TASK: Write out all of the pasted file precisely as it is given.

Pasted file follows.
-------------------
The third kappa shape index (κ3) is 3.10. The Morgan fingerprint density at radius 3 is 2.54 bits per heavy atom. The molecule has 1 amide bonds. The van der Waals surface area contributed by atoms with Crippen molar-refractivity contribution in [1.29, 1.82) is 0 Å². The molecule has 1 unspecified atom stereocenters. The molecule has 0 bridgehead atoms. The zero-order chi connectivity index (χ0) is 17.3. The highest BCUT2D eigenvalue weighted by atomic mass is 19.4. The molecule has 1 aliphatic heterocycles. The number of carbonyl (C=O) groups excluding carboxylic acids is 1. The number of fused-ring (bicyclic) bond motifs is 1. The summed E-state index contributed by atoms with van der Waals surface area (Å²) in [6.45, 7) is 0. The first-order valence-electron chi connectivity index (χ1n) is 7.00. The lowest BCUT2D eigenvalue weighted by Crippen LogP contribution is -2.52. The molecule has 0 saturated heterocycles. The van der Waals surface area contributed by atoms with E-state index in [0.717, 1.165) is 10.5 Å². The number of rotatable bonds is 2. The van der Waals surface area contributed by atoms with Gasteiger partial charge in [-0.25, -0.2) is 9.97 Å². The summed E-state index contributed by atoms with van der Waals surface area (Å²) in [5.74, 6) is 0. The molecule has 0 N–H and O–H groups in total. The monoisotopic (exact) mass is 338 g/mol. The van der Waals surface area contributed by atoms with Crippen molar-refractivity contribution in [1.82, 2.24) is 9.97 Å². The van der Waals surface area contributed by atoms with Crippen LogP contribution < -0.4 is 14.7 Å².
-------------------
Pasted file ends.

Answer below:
The third kappa shape index (κ3) is 3.10. The Morgan fingerprint density at radius 3 is 2.54 bits per heavy atom. The molecule has 1 amide bonds. The van der Waals surface area contributed by atoms with Crippen molar-refractivity contribution in [1.29, 1.82) is 0 Å². The molecule has 1 unspecified atom stereocenters. The molecule has 0 bridgehead atoms. The zero-order chi connectivity index (χ0) is 17.3. The highest BCUT2D eigenvalue weighted by atomic mass is 19.4. The molecule has 1 aliphatic heterocycles. The number of carbonyl (C=O) groups excluding carboxylic acids is 1. The number of fused-ring (bicyclic) bond motifs is 1. The summed E-state index contributed by atoms with van der Waals surface area (Å²) in [6.45, 7) is 0. The first-order valence-electron chi connectivity index (χ1n) is 7.00. The lowest BCUT2D eigenvalue weighted by Crippen LogP contribution is -2.52. The molecule has 0 saturated heterocycles. The van der Waals surface area contributed by atoms with E-state index in [0.717, 1.165) is 10.5 Å². The number of rotatable bonds is 2. The van der Waals surface area contributed by atoms with Gasteiger partial charge in [-0.25, -0.2) is 9.97 Å². The summed E-state index contributed by atoms with van der Waals surface area (Å²) in [5.74, 6) is 0. The molecule has 0 N–H and O–H groups in total. The monoisotopic (exact) mass is 338 g/mol. The van der Waals surface area contributed by atoms with Crippen molar-refractivity contribution in [1.82, 2.24) is 9.97 Å². The van der Waals surface area contributed by atoms with Crippen LogP contribution < -0.4 is 14.7 Å².